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Graduation a touching event

Well, yeah, there are drawbacks to living in Washington, mostly having to do with the distance between us and Bigtown and all its related services. On the other hand, there are itty-bitty perks that more than make up for it.

Washington School had its graduation ceremony on Thursday, June 2. All the kids moved up one grade, and Kayla Wilson is off to Nevada Union High School next year.

There was a slight delay before the ceremony because several dogs wanted to come in with their owners to share the joy, and it took a few minutes to chase them out. Mr. Pete had some wonderful things to say about each of our students, from the preschoolers to Miss Kayla, who was wearing a beautiful corsage presented to her by para-educator, Janet Romero.



One of the kindergartners, Lillian, was most reluctant to be promoted to first grade, though. “I like kindergarten, I don’t wanna be in first grade! First grade is gonna be hard!”

Diplomas and awards were handed out to all amid deafening applause, whistles and cheers: “Hold up your diploma! Way to go! Good for you! Nice job! Congratulations!”




Corina Loving Young, Washington resident and president of the Twin Ridges School Board, rose to speak, and a respectful silence fell upon the crowd.

Corina has spent a good deal of her time in Sacramento this past year at the Legislative Action Conference lobbying for more local control of our children’s education … not just in Washington, but statewide.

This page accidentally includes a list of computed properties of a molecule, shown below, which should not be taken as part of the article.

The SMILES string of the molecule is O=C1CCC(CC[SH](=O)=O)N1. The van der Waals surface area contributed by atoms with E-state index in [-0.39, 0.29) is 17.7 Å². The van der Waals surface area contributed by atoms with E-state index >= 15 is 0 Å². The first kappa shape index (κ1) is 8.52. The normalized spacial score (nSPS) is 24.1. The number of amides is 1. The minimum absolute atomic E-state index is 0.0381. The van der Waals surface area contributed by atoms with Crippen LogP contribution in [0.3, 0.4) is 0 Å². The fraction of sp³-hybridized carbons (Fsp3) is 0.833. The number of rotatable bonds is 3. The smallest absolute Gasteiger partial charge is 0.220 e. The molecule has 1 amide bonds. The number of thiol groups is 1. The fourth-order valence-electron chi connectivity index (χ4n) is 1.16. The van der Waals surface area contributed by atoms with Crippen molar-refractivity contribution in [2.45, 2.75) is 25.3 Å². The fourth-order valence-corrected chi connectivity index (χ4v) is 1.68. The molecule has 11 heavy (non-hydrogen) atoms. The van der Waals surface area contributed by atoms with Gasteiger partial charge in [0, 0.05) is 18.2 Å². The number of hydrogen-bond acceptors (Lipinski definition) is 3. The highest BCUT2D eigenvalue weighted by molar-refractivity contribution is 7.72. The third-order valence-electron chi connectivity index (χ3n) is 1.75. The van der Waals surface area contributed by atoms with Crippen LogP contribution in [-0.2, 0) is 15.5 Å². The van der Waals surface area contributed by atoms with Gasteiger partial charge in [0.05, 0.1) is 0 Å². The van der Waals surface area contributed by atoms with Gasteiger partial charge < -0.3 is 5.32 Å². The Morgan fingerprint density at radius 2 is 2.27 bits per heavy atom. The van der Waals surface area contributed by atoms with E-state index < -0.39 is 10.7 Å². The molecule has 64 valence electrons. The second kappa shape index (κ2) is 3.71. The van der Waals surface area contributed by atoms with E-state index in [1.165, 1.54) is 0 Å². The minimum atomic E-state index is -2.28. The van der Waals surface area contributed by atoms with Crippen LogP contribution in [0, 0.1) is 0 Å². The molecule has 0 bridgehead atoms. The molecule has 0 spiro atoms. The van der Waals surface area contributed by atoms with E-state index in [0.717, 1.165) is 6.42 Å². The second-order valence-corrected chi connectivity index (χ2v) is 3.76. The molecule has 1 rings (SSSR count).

“Our children are more than just a number – they are doctors, scientists, authors, artists, they are our future … a future that must be preserved and nurtured and fed on their dreams and supported in their beliefs of a world that they will one day inherit.”

She mentioned that sometimes she’s filled with doubt about what she’s trying to do, and then said, “I had a former graduate of Washington School (Katie Hicks) come to my home and she asked if I would proofread her English final project. I read this young woman’s book of poetry and was amazed and touched by her words; as I neared the end, I read the dedication, and it was dedicated to me. She wrote that I was an inspiration to her; that by watching and listening to me, I had inspired within her to be the best that she can be, because ‘Corina says that accomplishment is the greatest feeling.’ She thanked me for being someone she looks up to, and through my tears, I realized that this is why I do what I do and not to question but believe … the work we do every day does reach their ears and hearts and minds. Every child is worth every effort we can make on their behalf.”

Corina’s passionate speech was not just about each of our children, but each of yours, too, and her heartfelt words brought the house down. At the end, all the kids were congratulated again, praised, hugged and kissed, not only by their families but everyone who was there.

It was just about then that I suddenly felt a bit sad for you, dear friends and readers. You must attend massive graduations, sitting on bleachers surrounded by hundreds of strangers, listening to more strangers make generic speeches, and trying to pick out your kid/grandkid/niece/nephew in the mob sitting on a football field waiting for a diploma. Big sigh for you.

Somehow things got away from me this year, and I forgot to invite you to this year’s graduation. I’m sorry for that. I won’t forget again.

ooo

Vivian Herron’s column appears on Saturdays. You can write her in care of The Union, 464 Sutton Way, Grass Valley, 95945.


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